Thursday, 29 March 2012

POLAND: The End Of The Shale Gas Dream? (A. Dryszel)

Are our shale gas dreams set to end in disappointment? 21st March sees the publication of a report by the Polish Geological Institute which should give us a more accurate and realistic estimate of our potential shale gas reserves. The report might spell the end for the dream of Poland becoming a shale gas giant. According to estimates published in April 2011 by researchers from the US Department of Energy, Poland might have around 5.3 trillion cubic metres of shale gas. This was an estimate of how much gas could probably be found in our shale rock. It was not based on exploratory drilling but was instead based mainly on analysis of Poland's geological structure. There was no indication of how much gas could actually be extracted using current technology. The more exploration wells are drilled, the more it seems that there is little shale gas to be found.

Tuesday, 27 March 2012

INTERNATIONAL: Nowruz-- Persian New Year (B. Dżon)

Washed carpets, clean windows, scrubbed floors, holiday napkins decorated with pictures of wheat, goldfish, eggs and the Koran-- this is how Iranians welcome the Persian New Year, what to us is the first day of spring.

Iranians wish each other Nowruz mobarak bad!  from 6.14 am (CET) on 20th March, the start of the new Persian year 1391. Nowruz, or Noruz, Nuruz, Norous, Norooz, literally means 'new day'. The festival is celebrated by 300 million people from north-western China to the Mediterranean, in Iran, many parts of Central Asia, Afghanistan, the Caucasus and amongst the Kurds. It is celebrated by Zoarastrians, Muslims, Christians, Agnostics and Atheists. In the ruins of Persepolis, near the present day city of Shiraz, there are a set of reliefs depicting people ascending the stairs to the apadana, bearing gifts for the king. According to some experts, these reliefs are an early depiction of the Nowruz ceremony.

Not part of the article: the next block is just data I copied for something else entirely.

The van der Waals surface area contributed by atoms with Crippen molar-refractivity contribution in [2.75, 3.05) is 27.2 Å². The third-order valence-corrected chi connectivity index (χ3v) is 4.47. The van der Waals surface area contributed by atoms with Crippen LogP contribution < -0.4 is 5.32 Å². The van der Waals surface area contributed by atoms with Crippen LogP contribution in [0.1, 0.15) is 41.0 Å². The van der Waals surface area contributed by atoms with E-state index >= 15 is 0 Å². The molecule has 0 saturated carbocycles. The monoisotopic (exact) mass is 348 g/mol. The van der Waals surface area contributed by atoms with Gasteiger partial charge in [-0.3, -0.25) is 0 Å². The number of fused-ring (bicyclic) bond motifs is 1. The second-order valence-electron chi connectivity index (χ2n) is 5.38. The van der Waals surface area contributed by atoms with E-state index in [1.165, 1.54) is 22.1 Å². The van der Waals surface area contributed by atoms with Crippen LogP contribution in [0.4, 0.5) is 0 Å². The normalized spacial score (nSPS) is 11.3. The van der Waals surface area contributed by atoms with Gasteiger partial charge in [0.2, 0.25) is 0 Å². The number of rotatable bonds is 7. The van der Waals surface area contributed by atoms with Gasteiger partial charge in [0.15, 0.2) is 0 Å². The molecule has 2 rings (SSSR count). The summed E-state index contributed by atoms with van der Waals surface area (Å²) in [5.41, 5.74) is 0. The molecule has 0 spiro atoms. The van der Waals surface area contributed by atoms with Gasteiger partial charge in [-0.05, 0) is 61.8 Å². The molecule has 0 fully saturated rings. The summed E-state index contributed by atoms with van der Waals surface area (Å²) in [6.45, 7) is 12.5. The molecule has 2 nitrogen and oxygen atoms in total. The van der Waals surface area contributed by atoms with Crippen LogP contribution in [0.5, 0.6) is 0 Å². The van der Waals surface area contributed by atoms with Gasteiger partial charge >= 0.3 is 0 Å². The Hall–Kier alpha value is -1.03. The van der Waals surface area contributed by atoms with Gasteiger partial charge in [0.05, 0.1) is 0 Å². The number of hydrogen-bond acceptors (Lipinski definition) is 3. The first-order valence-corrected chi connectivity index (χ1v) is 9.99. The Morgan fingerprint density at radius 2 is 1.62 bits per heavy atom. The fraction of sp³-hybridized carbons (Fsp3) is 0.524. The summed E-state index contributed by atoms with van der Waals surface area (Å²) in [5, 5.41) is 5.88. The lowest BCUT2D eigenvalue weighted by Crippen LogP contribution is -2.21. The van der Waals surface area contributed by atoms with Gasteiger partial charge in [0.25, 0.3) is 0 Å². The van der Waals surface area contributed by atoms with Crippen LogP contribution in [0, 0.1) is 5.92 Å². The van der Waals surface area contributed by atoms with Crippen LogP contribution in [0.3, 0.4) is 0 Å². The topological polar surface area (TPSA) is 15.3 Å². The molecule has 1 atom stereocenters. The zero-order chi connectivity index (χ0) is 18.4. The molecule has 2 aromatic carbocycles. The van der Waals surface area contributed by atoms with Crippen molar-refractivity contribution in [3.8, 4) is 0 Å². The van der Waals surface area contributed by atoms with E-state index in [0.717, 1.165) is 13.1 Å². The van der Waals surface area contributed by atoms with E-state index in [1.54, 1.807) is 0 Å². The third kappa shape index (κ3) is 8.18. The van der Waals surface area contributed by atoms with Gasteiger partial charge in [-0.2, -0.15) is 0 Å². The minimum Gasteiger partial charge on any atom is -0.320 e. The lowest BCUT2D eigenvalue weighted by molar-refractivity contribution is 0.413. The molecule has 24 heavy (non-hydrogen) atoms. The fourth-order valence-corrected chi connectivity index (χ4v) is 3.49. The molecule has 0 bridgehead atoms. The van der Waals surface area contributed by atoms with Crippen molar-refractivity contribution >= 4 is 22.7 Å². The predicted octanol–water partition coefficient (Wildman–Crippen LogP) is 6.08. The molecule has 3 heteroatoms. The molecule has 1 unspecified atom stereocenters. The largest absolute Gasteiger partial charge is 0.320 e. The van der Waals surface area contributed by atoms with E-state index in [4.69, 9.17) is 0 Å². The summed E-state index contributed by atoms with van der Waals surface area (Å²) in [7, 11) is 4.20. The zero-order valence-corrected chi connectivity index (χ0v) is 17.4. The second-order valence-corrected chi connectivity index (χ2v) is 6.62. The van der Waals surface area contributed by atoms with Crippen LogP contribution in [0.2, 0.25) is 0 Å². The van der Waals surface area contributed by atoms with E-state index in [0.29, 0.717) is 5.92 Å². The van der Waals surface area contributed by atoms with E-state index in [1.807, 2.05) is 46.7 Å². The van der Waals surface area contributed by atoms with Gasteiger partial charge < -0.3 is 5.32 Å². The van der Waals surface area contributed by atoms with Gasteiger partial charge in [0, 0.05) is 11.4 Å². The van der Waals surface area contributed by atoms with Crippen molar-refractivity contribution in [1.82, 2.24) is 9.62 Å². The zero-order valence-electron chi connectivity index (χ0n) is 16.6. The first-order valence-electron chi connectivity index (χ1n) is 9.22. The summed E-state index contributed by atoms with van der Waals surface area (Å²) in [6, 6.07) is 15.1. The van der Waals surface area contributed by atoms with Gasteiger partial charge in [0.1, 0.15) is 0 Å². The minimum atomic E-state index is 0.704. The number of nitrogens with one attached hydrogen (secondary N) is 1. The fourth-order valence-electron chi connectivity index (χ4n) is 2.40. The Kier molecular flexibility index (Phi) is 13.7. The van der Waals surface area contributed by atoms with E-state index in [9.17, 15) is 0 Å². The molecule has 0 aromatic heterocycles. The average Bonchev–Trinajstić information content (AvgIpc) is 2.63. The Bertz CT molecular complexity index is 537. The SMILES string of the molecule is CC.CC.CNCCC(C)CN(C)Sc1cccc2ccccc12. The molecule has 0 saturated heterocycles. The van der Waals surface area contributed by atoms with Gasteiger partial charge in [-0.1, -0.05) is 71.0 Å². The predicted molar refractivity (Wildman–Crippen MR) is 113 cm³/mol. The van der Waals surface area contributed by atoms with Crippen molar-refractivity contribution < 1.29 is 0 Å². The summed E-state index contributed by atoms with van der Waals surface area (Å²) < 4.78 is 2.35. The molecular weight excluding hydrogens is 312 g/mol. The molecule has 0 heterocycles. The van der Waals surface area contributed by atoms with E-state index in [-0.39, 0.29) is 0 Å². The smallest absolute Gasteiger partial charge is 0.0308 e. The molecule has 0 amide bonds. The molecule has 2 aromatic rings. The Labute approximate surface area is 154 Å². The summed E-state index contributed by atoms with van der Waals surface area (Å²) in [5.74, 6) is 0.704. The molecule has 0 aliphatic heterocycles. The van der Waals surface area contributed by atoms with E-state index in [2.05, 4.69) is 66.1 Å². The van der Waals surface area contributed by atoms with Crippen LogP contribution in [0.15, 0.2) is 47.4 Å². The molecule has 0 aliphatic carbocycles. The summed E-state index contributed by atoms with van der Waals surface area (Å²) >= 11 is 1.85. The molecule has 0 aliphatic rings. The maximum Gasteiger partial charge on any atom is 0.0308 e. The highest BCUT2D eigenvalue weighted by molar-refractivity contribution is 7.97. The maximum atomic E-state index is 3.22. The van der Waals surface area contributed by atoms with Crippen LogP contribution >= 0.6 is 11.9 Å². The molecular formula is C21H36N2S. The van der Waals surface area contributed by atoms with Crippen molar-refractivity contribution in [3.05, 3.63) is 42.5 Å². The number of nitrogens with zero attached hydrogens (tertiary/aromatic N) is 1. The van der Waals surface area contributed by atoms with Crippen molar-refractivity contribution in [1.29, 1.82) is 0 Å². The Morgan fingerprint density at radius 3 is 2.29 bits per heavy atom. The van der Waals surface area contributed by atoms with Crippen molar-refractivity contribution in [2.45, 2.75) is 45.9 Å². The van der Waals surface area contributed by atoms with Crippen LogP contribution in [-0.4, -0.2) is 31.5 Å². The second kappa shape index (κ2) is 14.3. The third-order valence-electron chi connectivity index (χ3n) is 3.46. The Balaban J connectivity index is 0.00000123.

Sunday, 25 March 2012

ECONOMICS / HISTORY: Reagan's Time-Bomb (K. Kęciek)

President Ronald Reagan cut taxes for the rich and benefits for the poor. He greatly reduced social spending, defeated trade unions and left Americans at the mercy of ruthless market forces. He sent single mothers into low-paid jobs, bringing about the feminisation of poverty. He left behind an enormous budget deficit. He revived a predatory brand of capitalism, free from effective control and focused entirely on profit and the commodification of everything.

George Brown Tindall and David E. Shi, authors of 'America: A Narrative History', pointed out that under the Reagan administration, the construction of affordable housing was stopped whilst at the same time slums were being demolished, thus leaving many homeless. Hospital care for the mentally ill was scrapped, resulting in countless beggars and tramps living in cardboard cities-- scenes more often associated with Calcutta than with the cities of a superpower. 'Reaganomics'-- the moniker used to describe the economic policies of the 40th US president-- were a time-bomb which in the end went off. The effects are to be seen in the current crisis of capitalism and world finance, whose final consequences are hard to predict.

Thursday, 15 March 2012

OPINION: Piotr Żuk-- On Class Discrimination

Identical social phenomena are often lablled with different names. It all depends who they are associated with. The language used everyday in the media, government announcements and casual conversation is full of prejudices and stereotypes. Whenever we hear about poor neighbourhoods in the media, the same connotations appear-- dysfunctional communtites inhabited by alcoholics and broken families where one should think twice about venturing into at night. According to capitalist morality and market culture, poverty itself has become a pathology.